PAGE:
From Jeffrey Eugenides, one of the best articles on writing I've read in a long time. It was adapted from a speech he made to a group young, award-winning authors, but it's excellent advice for writers of any age--award-winners or not.
Here's one of my favorites of several great passages:
"When you started writing, in high school or college, it wasn’t out of a wish to be published, or to be successful, or even to win a lovely award like the one you’re receiving tonight. It was in response to the wondrousness and humiliation of being alive. Remember? You were fifteen and standing beside a river in wintertime. Ice floes drifted slowly downstream. Your nose was running. Your wool hat smelled like a wet dog. Your dog, panting by your side, smelled like your hat. It was hard to distinguish. As you stood there, watching the river, an imperative communicated itself to you. You were being told to pay attention."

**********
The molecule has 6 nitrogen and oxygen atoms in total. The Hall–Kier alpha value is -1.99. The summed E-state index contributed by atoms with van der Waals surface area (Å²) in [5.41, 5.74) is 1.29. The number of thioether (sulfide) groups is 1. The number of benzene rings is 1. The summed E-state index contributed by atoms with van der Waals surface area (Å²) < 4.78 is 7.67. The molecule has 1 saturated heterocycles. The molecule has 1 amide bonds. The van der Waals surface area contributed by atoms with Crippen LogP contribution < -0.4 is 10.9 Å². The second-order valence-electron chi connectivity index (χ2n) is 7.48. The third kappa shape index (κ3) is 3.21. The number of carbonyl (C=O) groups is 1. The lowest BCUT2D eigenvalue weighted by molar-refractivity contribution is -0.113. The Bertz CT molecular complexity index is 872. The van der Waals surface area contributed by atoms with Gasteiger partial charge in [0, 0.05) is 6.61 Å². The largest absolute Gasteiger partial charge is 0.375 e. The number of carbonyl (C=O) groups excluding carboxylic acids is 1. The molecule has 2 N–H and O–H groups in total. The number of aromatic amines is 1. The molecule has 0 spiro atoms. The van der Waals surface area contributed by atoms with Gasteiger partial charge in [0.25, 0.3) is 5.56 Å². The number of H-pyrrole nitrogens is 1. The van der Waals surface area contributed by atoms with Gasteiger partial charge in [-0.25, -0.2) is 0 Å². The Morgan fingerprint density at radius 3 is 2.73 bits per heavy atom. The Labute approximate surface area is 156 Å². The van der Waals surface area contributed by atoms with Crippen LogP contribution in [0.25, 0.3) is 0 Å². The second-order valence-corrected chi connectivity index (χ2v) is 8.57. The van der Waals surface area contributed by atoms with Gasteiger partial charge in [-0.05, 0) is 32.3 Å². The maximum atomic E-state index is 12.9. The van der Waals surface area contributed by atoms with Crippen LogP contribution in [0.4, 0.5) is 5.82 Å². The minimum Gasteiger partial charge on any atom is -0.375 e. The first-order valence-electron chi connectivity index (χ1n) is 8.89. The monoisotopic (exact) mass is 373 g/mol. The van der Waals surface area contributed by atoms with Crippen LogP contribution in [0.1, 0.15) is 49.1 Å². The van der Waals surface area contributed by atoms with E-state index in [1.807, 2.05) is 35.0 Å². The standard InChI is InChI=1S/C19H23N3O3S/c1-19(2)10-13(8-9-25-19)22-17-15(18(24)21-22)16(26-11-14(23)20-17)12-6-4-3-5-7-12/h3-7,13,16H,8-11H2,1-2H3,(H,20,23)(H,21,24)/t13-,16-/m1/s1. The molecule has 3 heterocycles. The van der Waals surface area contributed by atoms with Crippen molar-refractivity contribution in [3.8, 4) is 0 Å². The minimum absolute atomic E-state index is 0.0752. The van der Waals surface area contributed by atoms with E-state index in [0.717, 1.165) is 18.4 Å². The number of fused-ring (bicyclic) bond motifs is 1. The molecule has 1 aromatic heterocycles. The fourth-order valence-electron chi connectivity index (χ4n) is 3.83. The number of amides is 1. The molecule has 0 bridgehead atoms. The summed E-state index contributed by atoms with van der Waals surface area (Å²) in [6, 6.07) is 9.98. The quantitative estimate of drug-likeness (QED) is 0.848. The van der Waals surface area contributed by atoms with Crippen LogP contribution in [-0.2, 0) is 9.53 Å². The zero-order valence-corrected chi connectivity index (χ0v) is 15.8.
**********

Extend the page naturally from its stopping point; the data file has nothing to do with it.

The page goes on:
Read the entire article HERE.